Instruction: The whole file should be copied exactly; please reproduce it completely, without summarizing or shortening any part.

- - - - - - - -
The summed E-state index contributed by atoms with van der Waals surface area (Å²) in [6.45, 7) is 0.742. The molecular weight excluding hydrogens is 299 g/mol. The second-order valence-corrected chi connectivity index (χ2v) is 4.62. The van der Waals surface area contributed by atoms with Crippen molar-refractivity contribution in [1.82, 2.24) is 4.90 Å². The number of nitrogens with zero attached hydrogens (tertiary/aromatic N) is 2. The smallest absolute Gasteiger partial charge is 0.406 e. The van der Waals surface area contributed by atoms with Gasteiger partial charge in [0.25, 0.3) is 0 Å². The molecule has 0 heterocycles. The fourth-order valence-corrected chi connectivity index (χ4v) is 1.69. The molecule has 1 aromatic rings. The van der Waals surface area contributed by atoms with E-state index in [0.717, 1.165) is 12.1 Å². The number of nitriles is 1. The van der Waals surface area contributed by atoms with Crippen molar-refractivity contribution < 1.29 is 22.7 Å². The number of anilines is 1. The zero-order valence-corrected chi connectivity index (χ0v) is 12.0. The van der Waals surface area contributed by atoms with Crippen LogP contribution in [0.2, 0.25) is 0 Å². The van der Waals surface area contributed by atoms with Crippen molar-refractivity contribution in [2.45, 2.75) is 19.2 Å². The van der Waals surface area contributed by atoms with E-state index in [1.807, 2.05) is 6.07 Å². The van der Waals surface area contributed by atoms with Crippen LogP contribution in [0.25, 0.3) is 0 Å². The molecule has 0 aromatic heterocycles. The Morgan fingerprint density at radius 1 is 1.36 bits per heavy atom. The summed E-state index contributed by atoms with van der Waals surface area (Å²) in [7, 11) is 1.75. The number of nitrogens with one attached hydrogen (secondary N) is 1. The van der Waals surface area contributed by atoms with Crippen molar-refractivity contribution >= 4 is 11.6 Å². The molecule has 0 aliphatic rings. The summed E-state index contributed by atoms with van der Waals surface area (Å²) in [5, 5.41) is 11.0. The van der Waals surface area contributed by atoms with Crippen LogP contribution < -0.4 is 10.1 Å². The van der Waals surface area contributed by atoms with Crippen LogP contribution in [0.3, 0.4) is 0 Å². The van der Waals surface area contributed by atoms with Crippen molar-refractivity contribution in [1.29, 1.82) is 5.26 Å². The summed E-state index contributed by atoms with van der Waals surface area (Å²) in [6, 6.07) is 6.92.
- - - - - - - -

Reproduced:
The summed E-state index contributed by atoms with van der Waals surface area (Å²) in [6.45, 7) is 0.742. The molecular weight excluding hydrogens is 299 g/mol. The second-order valence-corrected chi connectivity index (χ2v) is 4.62. The van der Waals surface area contributed by atoms with Crippen molar-refractivity contribution in [1.82, 2.24) is 4.90 Å². The number of nitrogens with zero attached hydrogens (tertiary/aromatic N) is 2. The smallest absolute Gasteiger partial charge is 0.406 e. The van der Waals surface area contributed by atoms with Gasteiger partial charge in [0.25, 0.3) is 0 Å². The molecule has 0 heterocycles. The fourth-order valence-corrected chi connectivity index (χ4v) is 1.69. The molecule has 1 aromatic rings. The van der Waals surface area contributed by atoms with E-state index in [0.717, 1.165) is 12.1 Å². The number of nitriles is 1. The van der Waals surface area contributed by atoms with Crippen molar-refractivity contribution < 1.29 is 22.7 Å². The number of anilines is 1. The zero-order valence-corrected chi connectivity index (χ0v) is 12.0. The van der Waals surface area contributed by atoms with Crippen LogP contribution in [0.2, 0.25) is 0 Å². The van der Waals surface area contributed by atoms with Crippen molar-refractivity contribution in [2.45, 2.75) is 19.2 Å². The van der Waals surface area contributed by atoms with E-state index in [1.807, 2.05) is 6.07 Å². The van der Waals surface area contributed by atoms with Crippen LogP contribution in [0.25, 0.3) is 0 Å². The molecule has 0 aromatic heterocycles. The Morgan fingerprint density at radius 1 is 1.36 bits per heavy atom. The summed E-state index contributed by atoms with van der Waals surface area (Å²) in [7, 11) is 1.75. The number of nitrogens with one attached hydrogen (secondary N) is 1. The van der Waals surface area contributed by atoms with Crippen molar-refractivity contribution >= 4 is 11.6 Å². The molecule has 0 aliphatic rings. The summed E-state index contributed by atoms with van der Waals surface area (Å²) in [5, 5.41) is 11.0. The van der Waals surface area contributed by atoms with Crippen LogP contribution < -0.4 is 10.1 Å². The van der Waals surface area contributed by atoms with Crippen LogP contribution in [0.3, 0.4) is 0 Å². The van der Waals surface area contributed by atoms with Crippen molar-refractivity contribution in [1.29, 1.82) is 5.26 Å². The summed E-state index contributed by atoms with van der Waals surface area (Å²) in [6, 6.07) is 6.92.